More filters

01 Jan 2012
Abstract: OF DISSERTATION “THE PASTIME OF MILLIONS”: JAMES B. HAGGIN’S ELMENDORF FARM AND THE COMMERCIALIZATION OF PEDIGREE ANIMAL BREEDING, 1897-1920 Called “The Pride of the Bluegrass,” Elmendorf Farm changed the style and substance of commercial pedigree breeding in early twentieth-century America. Between 1897 and 1914, James B. Haggin readily transformed the Kentucky farm first as a nationally preeminent horse stud, famous for its bloodlines and scales, and second as a premier dairy operation, exceptional for its sanitation, science, and size. Here rested the large-scale production of the world’s fanciest Thoroughbreds and finest milk. At the same time, Haggin’s farm reflected a lifestyle that has come to be celebrated and cherished as the ideal Kentucky landscape. A factory-style plant of large scales, of specialization, and vertical integration was disguised with the lavish iconography of portico mansions, rolling lawns, and white-planed fences, behind which million-dollar animals grazed on lush bluegrass. But a crucial, and significant, characteristic of this farm was the wage laborers who performed the back-breaking work. The labor and lives of the farm’s black workers, in particular, shows how Elmendorf helped reinforce a system of labor relations in central Kentucky, one peculiar to horse business and one segmented by race. Ultimately, this study of Elmendorf Farm shows the unforgettable imprint of Haggin’s complex personality, as well as his modern philosophies of business, but it also demonstrates conclusively the fallacy of an acquisitive nature and aggressive impulses in commercial animal breeding. As a powerful financier in the late nineteenth-century, Haggin’s perpetual objective was ever “large economies of scale.” Haggin made and lost fortunes by creating great industrial enterprises, and his Bluegrass stud proved no different—even if his individual actions meant defying the norm and jeopardizing entire industries. This best explains why the world’s greatest breeding and milking farm, in many ways, failed. When Haggin applied a dual logic of industrial and aristocratic expansion to a Kentucky breeding farm, the pedigree industry, however fragile and vulnerable, was pushed to extremes and instability of both horse and milk industries resulted. Those famed marble columns, the remaining evidence of Elmendorf Farm, now stands in a lush Bluegrass field, representing one of the most spectacular failures in modern agricultural history.

40 citations


References
More filters

01 Jan 2012
Abstract: OF DISSERTATION “THE PASTIME OF MILLIONS”: JAMES B. HAGGIN’S ELMENDORF FARM AND THE COMMERCIALIZATION OF PEDIGREE ANIMAL BREEDING, 1897-1920 Called “The Pride of the Bluegrass,” Elmendorf Farm changed the style and substance of commercial pedigree breeding in early twentieth-century America. Between 1897 and 1914, James B. Haggin readily transformed the Kentucky farm first as a nationally preeminent horse stud, famous for its bloodlines and scales, and second as a premier dairy operation, exceptional for its sanitation, science, and size. Here rested the large-scale production of the world’s fanciest Thoroughbreds and finest milk. At the same time, Haggin’s farm reflected a lifestyle that has come to be celebrated and cherished as the ideal Kentucky landscape. A factory-style plant of large scales, of specialization, and vertical integration was disguised with the lavish iconography of portico mansions, rolling lawns, and white-planed fences, behind which million-dollar animals grazed on lush bluegrass. But a crucial, and significant, characteristic of this farm was the wage laborers who performed the back-breaking work. The labor and lives of the farm’s black workers, in particular, shows how Elmendorf helped reinforce a system of labor relations in central Kentucky, one peculiar to horse business and one segmented by race. Ultimately, this study of Elmendorf Farm shows the unforgettable imprint of Haggin’s complex personality, as well as his modern philosophies of business, but it also demonstrates conclusively the fallacy of an acquisitive nature and aggressive impulses in commercial animal breeding. As a powerful financier in the late nineteenth-century, Haggin’s perpetual objective was ever “large economies of scale.” Haggin made and lost fortunes by creating great industrial enterprises, and his Bluegrass stud proved no different—even if his individual actions meant defying the norm and jeopardizing entire industries. This best explains why the world’s greatest breeding and milking farm, in many ways, failed. When Haggin applied a dual logic of industrial and aristocratic expansion to a Kentucky breeding farm, the pedigree industry, however fragile and vulnerable, was pushed to extremes and instability of both horse and milk industries resulted. Those famed marble columns, the remaining evidence of Elmendorf Farm, now stands in a lush Bluegrass field, representing one of the most spectacular failures in modern agricultural history.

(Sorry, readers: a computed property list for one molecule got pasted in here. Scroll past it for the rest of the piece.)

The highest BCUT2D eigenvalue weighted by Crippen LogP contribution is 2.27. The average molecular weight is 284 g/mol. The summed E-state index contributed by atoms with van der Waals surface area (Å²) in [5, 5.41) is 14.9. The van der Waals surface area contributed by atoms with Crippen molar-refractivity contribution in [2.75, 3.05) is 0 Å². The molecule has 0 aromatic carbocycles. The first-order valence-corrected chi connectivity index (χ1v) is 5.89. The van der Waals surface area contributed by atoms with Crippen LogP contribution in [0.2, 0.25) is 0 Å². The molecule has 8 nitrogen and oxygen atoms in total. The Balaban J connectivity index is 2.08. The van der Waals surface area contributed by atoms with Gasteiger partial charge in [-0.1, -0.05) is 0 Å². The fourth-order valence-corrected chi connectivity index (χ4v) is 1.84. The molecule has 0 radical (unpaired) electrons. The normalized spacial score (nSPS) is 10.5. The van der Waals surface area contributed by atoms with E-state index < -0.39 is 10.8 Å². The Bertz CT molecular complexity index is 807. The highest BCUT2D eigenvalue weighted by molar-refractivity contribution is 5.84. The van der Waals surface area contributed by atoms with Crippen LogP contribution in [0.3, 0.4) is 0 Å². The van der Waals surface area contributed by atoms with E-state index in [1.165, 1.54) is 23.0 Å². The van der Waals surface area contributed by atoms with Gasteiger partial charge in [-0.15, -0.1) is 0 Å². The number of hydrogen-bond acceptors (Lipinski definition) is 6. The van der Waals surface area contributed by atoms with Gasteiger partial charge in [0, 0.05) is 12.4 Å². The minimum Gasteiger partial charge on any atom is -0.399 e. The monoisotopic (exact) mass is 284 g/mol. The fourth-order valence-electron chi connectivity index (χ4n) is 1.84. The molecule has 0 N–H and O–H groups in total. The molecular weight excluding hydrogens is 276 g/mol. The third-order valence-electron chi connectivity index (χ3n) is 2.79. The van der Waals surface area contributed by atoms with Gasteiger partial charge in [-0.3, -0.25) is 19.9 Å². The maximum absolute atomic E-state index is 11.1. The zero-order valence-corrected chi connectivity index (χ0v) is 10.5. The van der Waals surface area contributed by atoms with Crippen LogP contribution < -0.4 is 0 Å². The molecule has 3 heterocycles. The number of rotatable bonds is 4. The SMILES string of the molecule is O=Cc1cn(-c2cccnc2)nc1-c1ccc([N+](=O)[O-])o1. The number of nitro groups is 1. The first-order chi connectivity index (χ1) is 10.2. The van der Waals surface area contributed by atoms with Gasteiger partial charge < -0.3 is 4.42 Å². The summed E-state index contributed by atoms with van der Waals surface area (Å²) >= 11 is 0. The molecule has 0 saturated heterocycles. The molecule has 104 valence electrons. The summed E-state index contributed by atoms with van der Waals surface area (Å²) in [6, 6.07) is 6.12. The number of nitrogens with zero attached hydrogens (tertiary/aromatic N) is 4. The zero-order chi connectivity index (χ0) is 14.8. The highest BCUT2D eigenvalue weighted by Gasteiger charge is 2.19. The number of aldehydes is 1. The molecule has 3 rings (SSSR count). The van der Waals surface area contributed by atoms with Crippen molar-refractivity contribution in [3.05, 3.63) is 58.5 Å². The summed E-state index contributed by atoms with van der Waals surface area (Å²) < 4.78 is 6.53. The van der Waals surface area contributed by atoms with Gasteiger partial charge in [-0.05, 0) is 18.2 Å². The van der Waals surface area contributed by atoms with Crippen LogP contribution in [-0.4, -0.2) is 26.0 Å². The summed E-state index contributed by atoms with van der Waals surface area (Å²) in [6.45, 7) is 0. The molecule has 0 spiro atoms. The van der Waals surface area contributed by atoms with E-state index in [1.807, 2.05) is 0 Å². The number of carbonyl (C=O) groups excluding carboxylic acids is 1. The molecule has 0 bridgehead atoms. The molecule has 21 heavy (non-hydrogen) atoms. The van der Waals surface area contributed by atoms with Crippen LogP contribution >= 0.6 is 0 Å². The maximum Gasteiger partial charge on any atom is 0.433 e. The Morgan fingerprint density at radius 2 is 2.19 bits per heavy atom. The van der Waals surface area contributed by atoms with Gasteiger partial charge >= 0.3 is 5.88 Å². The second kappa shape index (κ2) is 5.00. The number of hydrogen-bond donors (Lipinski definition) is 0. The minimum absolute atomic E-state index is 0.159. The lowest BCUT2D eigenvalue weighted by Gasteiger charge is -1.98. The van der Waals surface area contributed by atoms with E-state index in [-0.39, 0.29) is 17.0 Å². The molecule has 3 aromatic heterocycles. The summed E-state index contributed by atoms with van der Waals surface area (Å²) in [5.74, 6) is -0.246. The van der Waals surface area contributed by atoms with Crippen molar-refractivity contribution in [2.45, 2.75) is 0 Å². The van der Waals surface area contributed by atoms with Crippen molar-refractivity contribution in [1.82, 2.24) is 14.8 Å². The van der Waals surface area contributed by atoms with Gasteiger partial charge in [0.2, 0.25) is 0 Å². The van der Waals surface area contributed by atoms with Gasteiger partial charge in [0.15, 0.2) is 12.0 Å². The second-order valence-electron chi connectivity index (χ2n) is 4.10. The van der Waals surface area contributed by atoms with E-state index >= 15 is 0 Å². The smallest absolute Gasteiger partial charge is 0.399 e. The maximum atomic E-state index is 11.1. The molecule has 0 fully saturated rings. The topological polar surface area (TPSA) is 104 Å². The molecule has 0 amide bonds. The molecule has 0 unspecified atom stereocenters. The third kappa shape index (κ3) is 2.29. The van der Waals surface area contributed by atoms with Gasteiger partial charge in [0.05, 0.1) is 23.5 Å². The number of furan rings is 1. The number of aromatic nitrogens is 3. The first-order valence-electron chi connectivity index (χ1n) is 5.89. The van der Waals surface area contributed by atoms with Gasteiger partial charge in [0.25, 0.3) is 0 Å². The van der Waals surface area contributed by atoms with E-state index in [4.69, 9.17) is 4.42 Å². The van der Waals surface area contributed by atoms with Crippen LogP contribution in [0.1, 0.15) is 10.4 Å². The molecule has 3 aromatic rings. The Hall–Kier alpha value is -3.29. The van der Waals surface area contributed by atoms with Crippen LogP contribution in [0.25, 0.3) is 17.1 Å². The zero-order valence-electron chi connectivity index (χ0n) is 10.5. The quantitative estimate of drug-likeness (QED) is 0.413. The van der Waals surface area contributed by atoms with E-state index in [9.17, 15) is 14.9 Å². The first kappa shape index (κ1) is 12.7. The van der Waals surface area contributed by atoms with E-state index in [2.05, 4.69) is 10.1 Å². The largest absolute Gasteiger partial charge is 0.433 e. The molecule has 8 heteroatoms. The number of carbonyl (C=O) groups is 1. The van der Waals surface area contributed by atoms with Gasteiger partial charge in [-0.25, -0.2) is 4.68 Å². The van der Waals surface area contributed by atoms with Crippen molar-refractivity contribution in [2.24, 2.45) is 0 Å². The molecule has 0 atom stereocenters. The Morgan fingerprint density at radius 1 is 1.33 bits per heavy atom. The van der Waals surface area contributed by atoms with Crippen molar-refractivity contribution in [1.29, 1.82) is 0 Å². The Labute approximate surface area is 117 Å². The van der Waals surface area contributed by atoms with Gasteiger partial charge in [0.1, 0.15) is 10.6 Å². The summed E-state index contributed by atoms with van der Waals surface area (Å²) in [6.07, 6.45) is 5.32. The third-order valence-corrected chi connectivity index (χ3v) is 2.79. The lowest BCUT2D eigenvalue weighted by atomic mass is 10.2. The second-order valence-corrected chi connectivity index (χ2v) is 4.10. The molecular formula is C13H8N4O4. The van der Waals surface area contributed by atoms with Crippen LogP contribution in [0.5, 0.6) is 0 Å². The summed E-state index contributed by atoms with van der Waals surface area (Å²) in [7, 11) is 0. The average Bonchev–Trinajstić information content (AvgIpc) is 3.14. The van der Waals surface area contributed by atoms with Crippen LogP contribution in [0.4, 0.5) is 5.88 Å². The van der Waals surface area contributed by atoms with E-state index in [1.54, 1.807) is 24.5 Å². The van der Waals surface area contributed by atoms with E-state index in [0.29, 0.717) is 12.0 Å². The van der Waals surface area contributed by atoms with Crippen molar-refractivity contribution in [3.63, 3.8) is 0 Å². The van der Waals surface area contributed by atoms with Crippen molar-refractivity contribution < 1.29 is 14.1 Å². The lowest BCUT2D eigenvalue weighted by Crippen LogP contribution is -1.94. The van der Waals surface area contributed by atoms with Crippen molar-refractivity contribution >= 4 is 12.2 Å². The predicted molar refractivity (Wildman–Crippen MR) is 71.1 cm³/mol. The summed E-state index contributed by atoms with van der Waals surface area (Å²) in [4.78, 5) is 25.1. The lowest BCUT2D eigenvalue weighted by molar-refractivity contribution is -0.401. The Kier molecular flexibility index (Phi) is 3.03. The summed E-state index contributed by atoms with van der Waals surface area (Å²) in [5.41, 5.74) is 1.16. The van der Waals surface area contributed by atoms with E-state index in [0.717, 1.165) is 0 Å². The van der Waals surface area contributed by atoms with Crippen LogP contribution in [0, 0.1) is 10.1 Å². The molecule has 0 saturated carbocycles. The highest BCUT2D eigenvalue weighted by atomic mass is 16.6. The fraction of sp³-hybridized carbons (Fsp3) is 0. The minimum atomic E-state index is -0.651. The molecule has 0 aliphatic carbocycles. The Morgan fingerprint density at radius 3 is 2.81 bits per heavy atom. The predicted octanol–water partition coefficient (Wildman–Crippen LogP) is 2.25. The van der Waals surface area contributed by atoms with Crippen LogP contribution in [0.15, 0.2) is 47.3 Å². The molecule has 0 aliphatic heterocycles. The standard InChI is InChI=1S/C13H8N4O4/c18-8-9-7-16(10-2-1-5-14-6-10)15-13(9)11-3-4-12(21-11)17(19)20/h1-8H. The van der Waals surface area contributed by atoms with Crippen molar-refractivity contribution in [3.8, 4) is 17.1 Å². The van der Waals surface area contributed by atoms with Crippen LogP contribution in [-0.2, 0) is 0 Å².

40 citations